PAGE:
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Romanée-Conti 2001: The purest expression part 2

Subtitled: Marvelous Montrachet
Always nice to have a second bite at the cherry, particularly when the cherries concerned are the wines of Domaine de la Romanée-Conti. This tasting was admirably run by Martel; agents for the Domaine in Austria and Switzerland. And what a tasting it was. Around four bottles of each wine consumed with relish by a much more boisterous crowd than the solemn event I attended in London.

Comparing these notes with my previous tasting it was obvious to see that the constituent parts of the wines showed with some continuity, but the overall presentation was in most cases different. The exuberant Échézeaux, Romanée-St-Vivant and La Tâche of the first tasting were more restrained, whereas the Grands-Échézeaux and Romanée-Conti were more forward. The disappointment from the first tasting, the Richebourg, was a little less exuberant, but a more balanced wine. The revelation for me came from my first taste of the domaine’s Montrachet – I had to make a second pass on the Échézeaux as I could only taste Montrachet for minutes afterwards.

Can the divergent presentation be put down to conditions? First of all the London tasting was 9:00 a.m. on a cold January day. The temperature in the tasting room (regulated by a large open window) was probably below 15°C. Almost 4 months later to the day, the Swiss tasting in St.Gallen was around 6:00 p.m. and a comfortable 20°C. On the positive side the constituent parts were consistent; the tannin, acidity, fruit and aroma profiles. The only meaningful changes were the Richebourg’s better integration of the wood and the wine and the improved colour of the Romanée-Conti. We can probably assume that time in the bottle was mainly responsible for the improvement of the Richebourg, I suppose I can’t be so charitable about the colour issue – but at least my bottle came from here :-)

The 2001 wines of Domaine de la Romanée-Conti
Montrachet. 3,185 bottles produced – and we drank 4 of them! The colour is tending towards gold but I’d still describe it as medium lemon yellow. The nose is not obviously fruity, but shows amazing depth – you fall into a bottomless pit of butterscotch, fresh bread and faint vanilla. The nose really set me up for what I expected to be a very fat and powerful wine – I was only half right: the palate is neither fat nor in any way heavy. The very fine acidity carries the lace-like texture into an incredible finish – I had to go away and eat some bread as I could still taste this wine when I was supposed to be tasting the Échézeaux. An almost ethereal experience – I was truly impressed.
Échézeaux. 16,424 bottles produced. Medium, medium-plus cherry red in colour. The nose is of crushed cherry and raspberries that overlay a faintly spicy, subtle coffee-bean base. The tannin seems to show a little more grip than the last tasting, but frankly (despite chewing on bread for the last ten minutes) I keep getting ‘Montrachet-flashbacks’ as I taste. The spicy palate is silken with excellent acidity and a tinge of oak on the finish that’s reminiscent of the Montrachet – unless that’s still the Montrachet! Clearly a pure and distinguished wine, but doesn’t show that joie de vivre that was so evident in January.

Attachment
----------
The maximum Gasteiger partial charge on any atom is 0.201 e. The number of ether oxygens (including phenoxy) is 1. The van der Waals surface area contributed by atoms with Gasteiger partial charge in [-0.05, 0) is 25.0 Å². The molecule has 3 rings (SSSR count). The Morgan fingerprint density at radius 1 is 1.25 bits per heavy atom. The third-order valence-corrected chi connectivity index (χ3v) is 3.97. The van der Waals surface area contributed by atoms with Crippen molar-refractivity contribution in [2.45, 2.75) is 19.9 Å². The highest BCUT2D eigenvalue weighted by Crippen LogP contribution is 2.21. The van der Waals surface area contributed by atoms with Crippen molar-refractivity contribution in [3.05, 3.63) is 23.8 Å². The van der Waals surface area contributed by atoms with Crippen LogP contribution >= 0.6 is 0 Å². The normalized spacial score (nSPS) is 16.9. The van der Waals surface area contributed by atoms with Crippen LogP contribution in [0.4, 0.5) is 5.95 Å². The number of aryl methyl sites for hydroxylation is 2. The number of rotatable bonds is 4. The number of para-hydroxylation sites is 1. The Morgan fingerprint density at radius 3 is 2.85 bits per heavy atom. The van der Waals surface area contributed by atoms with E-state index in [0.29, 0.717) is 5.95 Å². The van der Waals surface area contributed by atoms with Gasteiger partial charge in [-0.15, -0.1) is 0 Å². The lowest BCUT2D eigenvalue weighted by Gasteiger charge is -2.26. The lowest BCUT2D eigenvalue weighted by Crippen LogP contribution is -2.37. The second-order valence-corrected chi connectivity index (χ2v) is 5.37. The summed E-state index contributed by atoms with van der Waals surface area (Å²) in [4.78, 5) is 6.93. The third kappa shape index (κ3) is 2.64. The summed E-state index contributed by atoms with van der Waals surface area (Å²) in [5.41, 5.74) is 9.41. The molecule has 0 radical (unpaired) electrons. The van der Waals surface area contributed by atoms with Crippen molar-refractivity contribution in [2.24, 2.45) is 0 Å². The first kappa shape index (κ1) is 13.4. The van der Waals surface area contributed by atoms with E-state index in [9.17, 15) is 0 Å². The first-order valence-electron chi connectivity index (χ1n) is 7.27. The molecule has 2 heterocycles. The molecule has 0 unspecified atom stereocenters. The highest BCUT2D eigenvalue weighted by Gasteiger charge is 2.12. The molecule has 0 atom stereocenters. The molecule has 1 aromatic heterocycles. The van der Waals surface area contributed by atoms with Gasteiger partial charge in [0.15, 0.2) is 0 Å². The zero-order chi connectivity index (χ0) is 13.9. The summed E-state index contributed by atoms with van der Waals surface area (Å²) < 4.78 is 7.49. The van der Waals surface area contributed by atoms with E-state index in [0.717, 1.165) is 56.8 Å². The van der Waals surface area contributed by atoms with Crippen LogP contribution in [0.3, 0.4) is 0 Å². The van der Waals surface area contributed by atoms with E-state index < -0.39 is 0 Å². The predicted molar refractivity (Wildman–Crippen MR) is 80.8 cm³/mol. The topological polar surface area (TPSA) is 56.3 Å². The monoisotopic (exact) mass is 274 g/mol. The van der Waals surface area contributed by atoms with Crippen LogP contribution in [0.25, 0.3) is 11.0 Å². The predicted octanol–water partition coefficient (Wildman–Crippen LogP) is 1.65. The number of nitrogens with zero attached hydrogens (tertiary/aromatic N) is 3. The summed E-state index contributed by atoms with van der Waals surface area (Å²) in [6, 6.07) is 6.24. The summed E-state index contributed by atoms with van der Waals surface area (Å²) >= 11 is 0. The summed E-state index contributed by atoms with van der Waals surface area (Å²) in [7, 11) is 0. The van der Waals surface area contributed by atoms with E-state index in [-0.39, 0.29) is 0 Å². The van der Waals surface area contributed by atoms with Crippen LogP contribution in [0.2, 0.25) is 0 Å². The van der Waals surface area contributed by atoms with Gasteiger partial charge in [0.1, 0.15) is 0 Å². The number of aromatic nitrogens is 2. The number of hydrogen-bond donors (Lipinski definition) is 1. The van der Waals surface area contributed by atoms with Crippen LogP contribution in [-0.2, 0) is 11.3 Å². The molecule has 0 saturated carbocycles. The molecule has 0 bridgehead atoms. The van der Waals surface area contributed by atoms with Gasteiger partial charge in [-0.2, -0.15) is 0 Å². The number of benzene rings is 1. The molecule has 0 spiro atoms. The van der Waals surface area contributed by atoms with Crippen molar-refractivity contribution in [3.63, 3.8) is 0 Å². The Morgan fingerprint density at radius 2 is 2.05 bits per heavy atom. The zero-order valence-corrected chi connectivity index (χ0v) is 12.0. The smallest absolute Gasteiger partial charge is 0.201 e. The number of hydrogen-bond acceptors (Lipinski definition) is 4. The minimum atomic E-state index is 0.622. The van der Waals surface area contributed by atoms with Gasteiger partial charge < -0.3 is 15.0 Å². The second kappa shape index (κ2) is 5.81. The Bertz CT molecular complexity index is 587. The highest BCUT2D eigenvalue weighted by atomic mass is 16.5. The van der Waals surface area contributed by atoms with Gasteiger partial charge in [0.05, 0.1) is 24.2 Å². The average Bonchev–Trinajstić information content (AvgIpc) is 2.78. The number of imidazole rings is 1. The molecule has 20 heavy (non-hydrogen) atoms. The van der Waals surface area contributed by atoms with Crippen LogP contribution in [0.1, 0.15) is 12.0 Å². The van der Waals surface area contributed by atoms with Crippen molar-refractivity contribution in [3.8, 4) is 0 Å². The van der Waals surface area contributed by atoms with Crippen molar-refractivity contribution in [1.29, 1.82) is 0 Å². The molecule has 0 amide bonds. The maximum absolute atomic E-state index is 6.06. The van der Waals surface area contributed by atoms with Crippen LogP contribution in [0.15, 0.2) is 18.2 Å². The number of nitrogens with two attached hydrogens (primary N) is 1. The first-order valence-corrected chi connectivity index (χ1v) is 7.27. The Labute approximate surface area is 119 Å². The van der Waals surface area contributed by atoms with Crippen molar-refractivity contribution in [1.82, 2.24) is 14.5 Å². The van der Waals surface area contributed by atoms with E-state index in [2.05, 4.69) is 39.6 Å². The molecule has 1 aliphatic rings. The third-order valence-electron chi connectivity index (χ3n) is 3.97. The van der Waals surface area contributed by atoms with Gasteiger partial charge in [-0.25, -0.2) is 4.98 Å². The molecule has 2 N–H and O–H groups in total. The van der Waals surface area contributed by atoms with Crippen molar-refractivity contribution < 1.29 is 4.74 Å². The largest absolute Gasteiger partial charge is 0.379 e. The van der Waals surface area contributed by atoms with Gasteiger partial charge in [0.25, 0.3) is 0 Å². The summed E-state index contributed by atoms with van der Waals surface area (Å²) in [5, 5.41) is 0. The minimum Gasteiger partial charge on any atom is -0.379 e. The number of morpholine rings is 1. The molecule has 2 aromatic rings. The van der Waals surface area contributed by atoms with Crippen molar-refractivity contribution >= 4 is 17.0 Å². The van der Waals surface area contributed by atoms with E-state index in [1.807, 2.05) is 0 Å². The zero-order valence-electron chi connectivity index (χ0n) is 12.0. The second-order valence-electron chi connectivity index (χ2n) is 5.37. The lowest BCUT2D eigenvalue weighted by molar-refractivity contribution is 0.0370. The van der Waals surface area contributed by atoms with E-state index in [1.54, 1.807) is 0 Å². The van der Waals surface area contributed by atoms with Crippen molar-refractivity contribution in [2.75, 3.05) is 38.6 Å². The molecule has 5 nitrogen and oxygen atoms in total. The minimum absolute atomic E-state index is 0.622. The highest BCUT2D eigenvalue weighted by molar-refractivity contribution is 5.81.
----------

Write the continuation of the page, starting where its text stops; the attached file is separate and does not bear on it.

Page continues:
Grands-Échézeaux. 10,475 bottles produced. Medium, medium-plus cherry red colour. The nose is a little less extrovert than the Échézeaux. It starts with powdery red fruit – no raspberry – but moves on to give a deeper and sweeter black cherry aspect coupled with a little earth. The palate gives the impression of more density and a blacker tone to the fruit. The acidity is first class and the tannins show a velvet touch. On the finish this shows less like the Montrachet/Échézeaux with pure fruit lingering well. Whilst still a backward wine, this shows much better than in January and you can easily see that although it is a little less ‘flashy’ than the Échézeaux, it also has more potential.
Romanée-Saint-Vivant. 12,352 bottles produced. Medium, medium-plus colour. The nose shows in a more restrained way than January – a little powdery at first – slowly becoming vanilla-tinged red fruit with a shade of pepper. The palate is a model of understated power; well covered, finely grained tannins. The nose is now starting to unlock a little, still mainly red berries, but we’ve moved up a gear. A real smoothie and whilst obviously outstanding it’s not such a stand-out as the last tasting.
Richebourg. 11,681 bottles produced. Medium, medium-plus colour. The nose is of faintly alcoholic red cherry that overlays a spicy base. In the mouth, concentrated essence of dried fruits (shouldn’t write that – the next might be even more concentrated). The tannins are close to be completely covered by the fruit, the finish evidently more harmonious than the last tasting. Whilst this doesn’t quite have that ‘x-factor’ displayed by the Romanée-Saint-Vivant it now shows the makings of a super wine.
La Tâche. 19,789 bottles produced. Once more medium, medium-plus colour. The nose is surprisingly subdued, powdery red fruits, but after 15 minutes still didn’t get going. On the palate reminiscent of how the Romanée-Conti showed in London; understated but very pure. Despite wonderful depth, very reserved indeed. No La Tâche fireworks this time, but impeccably balanced and very long.
Romanée-Conti. 6,407 bottles produced. Unlike London, the bottles here consistently showed no ruby tones – virtually the same shade of medium, medium-plus cherry red as the other wines. Versus La Tâche there’s more obvious spice that goes together with a melange of red and black fruits. Given time in the glass there’s a higher-toned floral aspect. Sweet, concentrated palate that is a little understated, but continues to understate itself for over a minute on the finish! Slowly evolves a cedary aspect to the finish.

Agree? Disagree? Anything you'd like to add?